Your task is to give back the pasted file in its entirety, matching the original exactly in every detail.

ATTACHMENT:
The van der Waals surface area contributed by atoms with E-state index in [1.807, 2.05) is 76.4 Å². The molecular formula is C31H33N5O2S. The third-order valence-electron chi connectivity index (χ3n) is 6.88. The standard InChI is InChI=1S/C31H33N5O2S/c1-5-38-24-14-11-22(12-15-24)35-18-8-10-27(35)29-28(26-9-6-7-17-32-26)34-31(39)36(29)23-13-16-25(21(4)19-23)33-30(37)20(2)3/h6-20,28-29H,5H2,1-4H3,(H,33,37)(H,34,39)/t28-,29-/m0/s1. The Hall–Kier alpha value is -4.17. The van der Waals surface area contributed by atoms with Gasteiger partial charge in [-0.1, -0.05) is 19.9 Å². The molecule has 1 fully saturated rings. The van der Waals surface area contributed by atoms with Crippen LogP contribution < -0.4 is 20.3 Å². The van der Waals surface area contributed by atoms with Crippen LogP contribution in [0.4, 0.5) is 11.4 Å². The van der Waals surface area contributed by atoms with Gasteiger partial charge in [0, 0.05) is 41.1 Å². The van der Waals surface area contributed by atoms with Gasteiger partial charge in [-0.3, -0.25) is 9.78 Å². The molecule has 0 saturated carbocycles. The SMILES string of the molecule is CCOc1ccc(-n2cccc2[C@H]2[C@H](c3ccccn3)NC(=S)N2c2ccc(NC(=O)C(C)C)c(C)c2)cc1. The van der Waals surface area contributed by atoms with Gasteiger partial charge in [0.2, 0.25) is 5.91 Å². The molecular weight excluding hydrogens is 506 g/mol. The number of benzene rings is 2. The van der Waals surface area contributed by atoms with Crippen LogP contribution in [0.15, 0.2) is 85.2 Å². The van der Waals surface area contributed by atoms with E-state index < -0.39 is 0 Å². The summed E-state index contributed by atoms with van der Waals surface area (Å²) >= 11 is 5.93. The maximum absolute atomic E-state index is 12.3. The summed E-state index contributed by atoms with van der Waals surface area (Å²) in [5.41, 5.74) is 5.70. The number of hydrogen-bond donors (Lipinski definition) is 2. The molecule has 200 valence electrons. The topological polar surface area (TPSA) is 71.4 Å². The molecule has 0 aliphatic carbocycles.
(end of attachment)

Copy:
The van der Waals surface area contributed by atoms with E-state index in [1.807, 2.05) is 76.4 Å². The molecular formula is C31H33N5O2S. The third-order valence-electron chi connectivity index (χ3n) is 6.88. The standard InChI is InChI=1S/C31H33N5O2S/c1-5-38-24-14-11-22(12-15-24)35-18-8-10-27(35)29-28(26-9-6-7-17-32-26)34-31(39)36(29)23-13-16-25(21(4)19-23)33-30(37)20(2)3/h6-20,28-29H,5H2,1-4H3,(H,33,37)(H,34,39)/t28-,29-/m0/s1. The Hall–Kier alpha value is -4.17. The van der Waals surface area contributed by atoms with Gasteiger partial charge in [-0.1, -0.05) is 19.9 Å². The molecule has 1 fully saturated rings. The van der Waals surface area contributed by atoms with Crippen LogP contribution < -0.4 is 20.3 Å². The van der Waals surface area contributed by atoms with Crippen LogP contribution in [0.4, 0.5) is 11.4 Å². The van der Waals surface area contributed by atoms with Gasteiger partial charge in [0, 0.05) is 41.1 Å². The van der Waals surface area contributed by atoms with Gasteiger partial charge in [-0.3, -0.25) is 9.78 Å². The molecule has 0 saturated carbocycles. The SMILES string of the molecule is CCOc1ccc(-n2cccc2[C@H]2[C@H](c3ccccn3)NC(=S)N2c2ccc(NC(=O)C(C)C)c(C)c2)cc1. The van der Waals surface area contributed by atoms with Gasteiger partial charge in [0.2, 0.25) is 5.91 Å². The molecular weight excluding hydrogens is 506 g/mol. The number of benzene rings is 2. The van der Waals surface area contributed by atoms with Crippen LogP contribution in [0.15, 0.2) is 85.2 Å². The van der Waals surface area contributed by atoms with E-state index < -0.39 is 0 Å². The summed E-state index contributed by atoms with van der Waals surface area (Å²) >= 11 is 5.93. The maximum absolute atomic E-state index is 12.3. The summed E-state index contributed by atoms with van der Waals surface area (Å²) in [5.41, 5.74) is 5.70. The number of hydrogen-bond donors (Lipinski definition) is 2. The molecule has 200 valence electrons. The topological polar surface area (TPSA) is 71.4 Å². The molecule has 0 aliphatic carbocycles.